We still hadn’t completed our crossing of Bass Strait by the next morning due to the light breeze but we were moving and not getting beat up so all was good. Eventually St Helens at the top of Tassie came into site in the distant horizon so that was the second leg completes with the run down the east coat of Tassie to Tasman Light to go, at one stage there it was looking like it might be a quick run down the coast, We were a fair way out to sea and not hugging the coast. But we ran into a giant hole in the breeze and sat in roughly the same spot for 9 hours, so that was another good night for star gazing, cups of tea and cuppa soups. The breeze although light kicked in around 3am and took another three hours to strengthen, and when it did it got us going well again and finally got us to Tasman light a bit after lunch on Wednesday.


From Tasman light you head west along the bottom of Tassie past Port Arthur and through Storm Bay to the Derwent River and up the Derwent to the finish line and Constitution dock. From Tasman Light that is still a 60 nautical mile trip.

Tasman Light area is also a well known spot where the wind can die off and you can sit there for quite a while waiting for it to kick in. Not today though. As we were changing Tack the breeze kicked in from the SE and a reasonable speed too so we hoisted a spinnaker and was hooting along when the spinnaker trimmer Keven, noticed a small tear in the spinnaker so we pulled that one down and hoisted an even bigger spinnaker and took off like a rocket, It was great.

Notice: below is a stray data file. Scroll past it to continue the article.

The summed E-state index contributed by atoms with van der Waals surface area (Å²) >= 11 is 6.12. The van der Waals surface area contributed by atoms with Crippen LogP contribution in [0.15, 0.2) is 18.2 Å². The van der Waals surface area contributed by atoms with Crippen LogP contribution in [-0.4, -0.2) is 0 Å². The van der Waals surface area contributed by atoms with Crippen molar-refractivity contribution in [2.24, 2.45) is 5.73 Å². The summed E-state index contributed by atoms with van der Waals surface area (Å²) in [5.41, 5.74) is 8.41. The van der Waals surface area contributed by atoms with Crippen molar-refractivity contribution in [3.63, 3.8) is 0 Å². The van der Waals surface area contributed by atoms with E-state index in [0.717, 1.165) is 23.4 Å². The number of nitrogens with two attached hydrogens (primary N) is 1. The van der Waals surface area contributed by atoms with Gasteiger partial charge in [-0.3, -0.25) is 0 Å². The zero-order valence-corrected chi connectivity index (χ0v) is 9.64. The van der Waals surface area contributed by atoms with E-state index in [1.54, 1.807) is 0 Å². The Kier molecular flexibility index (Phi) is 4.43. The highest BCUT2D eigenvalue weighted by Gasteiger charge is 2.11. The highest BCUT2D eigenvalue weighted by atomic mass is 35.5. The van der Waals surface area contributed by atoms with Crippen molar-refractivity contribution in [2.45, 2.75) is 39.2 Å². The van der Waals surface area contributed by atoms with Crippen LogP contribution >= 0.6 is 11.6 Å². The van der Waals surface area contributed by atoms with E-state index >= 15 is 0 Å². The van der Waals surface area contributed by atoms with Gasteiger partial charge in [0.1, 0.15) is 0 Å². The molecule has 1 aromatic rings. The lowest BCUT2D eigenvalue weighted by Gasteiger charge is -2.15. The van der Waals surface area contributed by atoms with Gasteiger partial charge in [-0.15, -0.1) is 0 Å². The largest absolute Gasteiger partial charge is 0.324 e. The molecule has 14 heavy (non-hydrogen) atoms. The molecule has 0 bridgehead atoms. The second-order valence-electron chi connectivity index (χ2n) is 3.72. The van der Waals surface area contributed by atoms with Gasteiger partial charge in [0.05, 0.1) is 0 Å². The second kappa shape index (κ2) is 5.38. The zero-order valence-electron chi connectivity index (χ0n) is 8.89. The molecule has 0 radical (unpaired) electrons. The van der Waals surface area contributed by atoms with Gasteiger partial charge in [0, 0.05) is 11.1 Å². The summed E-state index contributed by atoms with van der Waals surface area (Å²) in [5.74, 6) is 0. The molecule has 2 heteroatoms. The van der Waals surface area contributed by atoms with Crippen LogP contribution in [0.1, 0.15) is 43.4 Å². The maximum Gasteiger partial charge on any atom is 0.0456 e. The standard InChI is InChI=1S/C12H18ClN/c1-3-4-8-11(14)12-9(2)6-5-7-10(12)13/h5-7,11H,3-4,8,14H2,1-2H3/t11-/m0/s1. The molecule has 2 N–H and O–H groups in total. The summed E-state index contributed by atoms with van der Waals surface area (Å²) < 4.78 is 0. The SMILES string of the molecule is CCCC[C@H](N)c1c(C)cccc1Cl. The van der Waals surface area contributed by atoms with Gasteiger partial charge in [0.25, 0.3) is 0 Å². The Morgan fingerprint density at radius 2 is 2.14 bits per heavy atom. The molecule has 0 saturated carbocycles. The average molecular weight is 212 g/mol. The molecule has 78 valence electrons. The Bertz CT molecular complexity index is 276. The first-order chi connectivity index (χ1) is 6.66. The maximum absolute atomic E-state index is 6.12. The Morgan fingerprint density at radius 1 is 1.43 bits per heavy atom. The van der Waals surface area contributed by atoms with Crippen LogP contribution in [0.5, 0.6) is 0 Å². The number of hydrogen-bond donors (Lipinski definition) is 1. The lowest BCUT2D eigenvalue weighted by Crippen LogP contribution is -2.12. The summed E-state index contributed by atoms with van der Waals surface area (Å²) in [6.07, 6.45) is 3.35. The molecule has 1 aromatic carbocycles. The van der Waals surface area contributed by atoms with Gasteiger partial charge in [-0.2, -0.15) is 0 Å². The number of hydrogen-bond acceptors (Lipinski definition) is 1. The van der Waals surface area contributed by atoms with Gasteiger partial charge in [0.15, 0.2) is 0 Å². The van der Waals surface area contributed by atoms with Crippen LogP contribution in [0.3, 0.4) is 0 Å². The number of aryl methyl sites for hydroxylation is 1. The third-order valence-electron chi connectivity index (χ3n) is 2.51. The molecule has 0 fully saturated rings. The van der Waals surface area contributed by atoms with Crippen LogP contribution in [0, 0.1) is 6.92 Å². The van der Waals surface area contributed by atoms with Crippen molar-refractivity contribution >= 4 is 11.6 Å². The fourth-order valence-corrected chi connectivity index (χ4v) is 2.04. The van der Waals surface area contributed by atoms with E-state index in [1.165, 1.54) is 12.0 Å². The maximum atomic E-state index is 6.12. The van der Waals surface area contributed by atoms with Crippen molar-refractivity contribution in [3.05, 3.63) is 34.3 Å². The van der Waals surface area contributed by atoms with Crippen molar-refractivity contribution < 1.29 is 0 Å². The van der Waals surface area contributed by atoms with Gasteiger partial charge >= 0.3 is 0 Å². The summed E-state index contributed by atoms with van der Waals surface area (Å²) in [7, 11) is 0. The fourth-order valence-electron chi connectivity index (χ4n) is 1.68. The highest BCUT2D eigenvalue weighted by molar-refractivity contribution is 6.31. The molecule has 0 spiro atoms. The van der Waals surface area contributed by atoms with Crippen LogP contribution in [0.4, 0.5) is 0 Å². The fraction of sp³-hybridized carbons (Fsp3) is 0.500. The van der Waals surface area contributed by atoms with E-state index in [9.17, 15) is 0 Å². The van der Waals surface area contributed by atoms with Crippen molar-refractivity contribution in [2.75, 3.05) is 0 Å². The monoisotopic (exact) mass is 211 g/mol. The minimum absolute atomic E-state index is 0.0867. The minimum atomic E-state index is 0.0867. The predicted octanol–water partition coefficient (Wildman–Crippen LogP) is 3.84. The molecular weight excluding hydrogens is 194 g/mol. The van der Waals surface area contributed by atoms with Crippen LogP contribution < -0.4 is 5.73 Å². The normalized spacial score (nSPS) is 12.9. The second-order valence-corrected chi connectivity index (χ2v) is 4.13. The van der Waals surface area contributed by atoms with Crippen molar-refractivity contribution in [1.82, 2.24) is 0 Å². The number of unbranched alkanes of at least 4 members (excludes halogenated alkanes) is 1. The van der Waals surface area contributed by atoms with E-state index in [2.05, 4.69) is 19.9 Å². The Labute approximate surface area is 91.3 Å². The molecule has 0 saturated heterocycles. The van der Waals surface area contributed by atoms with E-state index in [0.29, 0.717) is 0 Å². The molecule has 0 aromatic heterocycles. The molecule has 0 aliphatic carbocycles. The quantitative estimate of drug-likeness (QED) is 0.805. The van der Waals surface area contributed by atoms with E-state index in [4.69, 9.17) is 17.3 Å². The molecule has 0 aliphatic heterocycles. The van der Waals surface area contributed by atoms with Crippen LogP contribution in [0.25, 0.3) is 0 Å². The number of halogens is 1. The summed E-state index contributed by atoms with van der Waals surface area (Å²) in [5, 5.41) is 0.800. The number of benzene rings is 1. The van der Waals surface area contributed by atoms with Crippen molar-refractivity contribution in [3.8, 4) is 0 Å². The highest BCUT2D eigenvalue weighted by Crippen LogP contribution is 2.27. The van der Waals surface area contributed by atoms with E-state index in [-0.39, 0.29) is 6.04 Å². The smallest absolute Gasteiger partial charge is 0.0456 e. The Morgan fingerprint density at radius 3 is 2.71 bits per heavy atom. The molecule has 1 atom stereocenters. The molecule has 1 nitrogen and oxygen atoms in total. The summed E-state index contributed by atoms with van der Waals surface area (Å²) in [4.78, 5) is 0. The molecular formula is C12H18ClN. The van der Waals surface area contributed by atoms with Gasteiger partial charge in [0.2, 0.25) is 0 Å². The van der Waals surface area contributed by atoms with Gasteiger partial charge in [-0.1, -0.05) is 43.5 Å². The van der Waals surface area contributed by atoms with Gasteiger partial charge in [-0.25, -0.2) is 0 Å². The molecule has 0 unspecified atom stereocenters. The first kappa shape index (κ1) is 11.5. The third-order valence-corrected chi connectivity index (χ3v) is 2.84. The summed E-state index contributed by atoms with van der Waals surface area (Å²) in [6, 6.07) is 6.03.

In Storm Bay there were Dophins as far as you could see frolicking and riding the bow wakes of our boat and the other couple of boats that were near by. There were hundreds and hundreds of them, It was just a fantastic sight.

The wind kept up and we sailed into The Derwent under spinnaker, and our skipper Johnno who has done 25 Sydney to Hobarts said that this is the first time he has ever sailed up the Derwent under spinnaker so that was pretty good. We crossed the finish line at 7.20pm on Wednesday evening to be 42nd across the line, take out 5th on handicap in our division and take out 11th Overall in the PHS.

Once we crossed the finish line we headed into Constituion Dock to a rousing applause of the crowd gathered there to watch the boats finish.


Over all it was a great adventure and I’m so glad that my mate Ralphie talked me into doing this test of sailing endurance.


(photos to come)